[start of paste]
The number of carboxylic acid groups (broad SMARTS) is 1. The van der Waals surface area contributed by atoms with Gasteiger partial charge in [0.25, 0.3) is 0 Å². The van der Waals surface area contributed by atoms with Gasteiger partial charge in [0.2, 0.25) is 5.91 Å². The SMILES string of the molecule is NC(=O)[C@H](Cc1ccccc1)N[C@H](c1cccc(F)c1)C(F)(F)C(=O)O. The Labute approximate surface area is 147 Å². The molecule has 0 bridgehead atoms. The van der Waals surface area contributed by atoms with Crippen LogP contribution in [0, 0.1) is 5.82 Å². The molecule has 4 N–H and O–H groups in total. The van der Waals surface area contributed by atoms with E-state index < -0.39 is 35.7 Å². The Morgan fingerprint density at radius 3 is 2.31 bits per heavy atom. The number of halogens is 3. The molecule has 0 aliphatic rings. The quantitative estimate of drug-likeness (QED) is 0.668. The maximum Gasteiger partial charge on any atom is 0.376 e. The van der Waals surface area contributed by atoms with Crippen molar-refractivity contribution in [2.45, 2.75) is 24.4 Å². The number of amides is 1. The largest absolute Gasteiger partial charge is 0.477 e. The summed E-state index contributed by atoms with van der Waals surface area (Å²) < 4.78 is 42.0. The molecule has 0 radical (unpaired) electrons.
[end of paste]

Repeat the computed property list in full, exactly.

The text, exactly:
The number of carboxylic acid groups (broad SMARTS) is 1. The van der Waals surface area contributed by atoms with Gasteiger partial charge in [0.25, 0.3) is 0 Å². The van der Waals surface area contributed by atoms with Gasteiger partial charge in [0.2, 0.25) is 5.91 Å². The SMILES string of the molecule is NC(=O)[C@H](Cc1ccccc1)N[C@H](c1cccc(F)c1)C(F)(F)C(=O)O. The Labute approximate surface area is 147 Å². The molecule has 0 bridgehead atoms. The van der Waals surface area contributed by atoms with Crippen LogP contribution in [0, 0.1) is 5.82 Å². The molecule has 4 N–H and O–H groups in total. The van der Waals surface area contributed by atoms with E-state index < -0.39 is 35.7 Å². The Morgan fingerprint density at radius 3 is 2.31 bits per heavy atom. The number of halogens is 3. The molecule has 0 aliphatic rings. The quantitative estimate of drug-likeness (QED) is 0.668. The maximum Gasteiger partial charge on any atom is 0.376 e. The van der Waals surface area contributed by atoms with Crippen molar-refractivity contribution in [2.45, 2.75) is 24.4 Å². The number of amides is 1. The largest absolute Gasteiger partial charge is 0.477 e. The summed E-state index contributed by atoms with van der Waals surface area (Å²) < 4.78 is 42.0. The molecule has 0 radical (unpaired) electrons.